Re: [secdir] Secdir review of draft-ietf-kitten-aes-cts-hmac-sha2-10

Benjamin Kaduk <kaduk@MIT.EDU> Fri, 08 July 2016 18:27 UTC

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Date: Fri, 08 Jul 2016 14:26:56 -0400
From: Benjamin Kaduk <kaduk@MIT.EDU>
To: Watson Ladd <>
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Subject: Re: [secdir] Secdir review of draft-ietf-kitten-aes-cts-hmac-sha2-10
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[putting the draft name in the subject line, though I am just guessing
about the -10 part]

On Thu, 7 Jul 2016, Watson Ladd wrote:

> Dear all,
> I have reviewed this document as part of the security directorate's
> ongoing effort to review all IETF documents being processed by the
> IESG.  These comments were written primarily for the benefit of the
> security area directors.  Document editors and WG chairs should treat
> these comments just like any other last call comments.
> I am not terribly happy with the state of this document: I don't think
> it is ready. Beyond the use of the verb "inputted", there are a number
> of forward references or discussion of bit representation of AES keys.
> I believe everyone knows what a bunch of 16 bytes as an AES key is,
> which makes me wonder why this is called out specifically. The use of

It's called out specifically because this document is (for better or for
worse) mirroring some parts of the structure of RFC 3962.  It would
probably be fine to remove it, but neither does it seem like it really

> 32768 as a default iteration count is buried below a layer of
> indirection.

I've lost you on that one (the indented algorithm has the default inline),
but I'm sure the authors would be happy to look at wording suggestions.

> random-to-key is nowhere defined, despite RFC 3961 mandating it be
> defined. I think here it is supposed to be the identity. The cipher
> state is a forward reference.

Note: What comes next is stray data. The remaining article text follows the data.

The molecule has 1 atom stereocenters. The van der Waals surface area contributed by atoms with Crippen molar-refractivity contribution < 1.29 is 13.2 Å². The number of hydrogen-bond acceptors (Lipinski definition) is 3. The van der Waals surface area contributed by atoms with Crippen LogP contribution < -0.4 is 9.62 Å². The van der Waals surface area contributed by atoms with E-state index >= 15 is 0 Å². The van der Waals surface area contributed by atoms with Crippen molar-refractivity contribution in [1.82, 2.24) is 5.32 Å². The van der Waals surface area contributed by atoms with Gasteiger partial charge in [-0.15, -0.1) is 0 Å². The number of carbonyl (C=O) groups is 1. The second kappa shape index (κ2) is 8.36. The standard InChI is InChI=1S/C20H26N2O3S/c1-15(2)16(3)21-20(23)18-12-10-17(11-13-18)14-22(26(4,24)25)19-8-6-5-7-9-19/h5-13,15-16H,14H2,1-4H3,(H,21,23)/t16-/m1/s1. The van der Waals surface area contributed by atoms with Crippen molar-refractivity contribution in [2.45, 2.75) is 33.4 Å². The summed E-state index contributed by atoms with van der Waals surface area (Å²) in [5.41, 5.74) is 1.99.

Section 5 has:
random-to-key function: identity function

That there is such a function is part of the Kerberos background knowledge
that the reader is assumed to have, and the details of it are not relevant
in the earlier occurrences; it's just a sigil for the type change from bit
string to protocol key.

> PBKDF2 on a human provided password with an iteration count of 32,768
> is John The Ripper's breakfast. The security considerations section
> discusses the seriously pase rainbow table instead of GPUs for
> password cracking.

Do you recommend a different number?  Myself, I think that the iteration
count is not terribly important, and that switching to a PAKE-based
preauthentication scheme that does not expose the password-derived key on
the wire should be a higher priority than mucking around in individual
encryption type specifications.  The current state of password-derived
keys for Kerberos is kind of lousy, but this document is mostly just
intended to be an incremental improvement in the hash function; we have
draft-mccallum-kitten-krb-spake-preauth-00 in the works to provide the
long-term fix.

Do you think that GPUs possess some magical property that excludes them
from being covered by "password guess attempts"?  Yes, they are faster,
but ... computers are always getting faster.

> A 16 byte random value is not a nonce. A nonce is only used once. The

... huh?  I assume you are referring to Section 5, "[t]he plaintext
is prepended with a 16-octet random nonce generated by the message
originator, known as a confounder.", and am not sure what word you would
rather be used to describe the confounder.

> data maintaned in the RFC 3961 state is described as a "formal
> initialization vector". Formal meaning what? Well, it is known to an
> attacker ahead of the next encryption, and thus unsuited for use in
> CBC based modes, but never fear: we will make the first block of the
> plaintext random instead of using a properly random IV. This was
> chosen for "alignment with other Kerberos ciphers". This does not
> strike me as a terribly sound idea: it is not clear what the chaining
> value is doing, which suggests it has been asked to serve roles not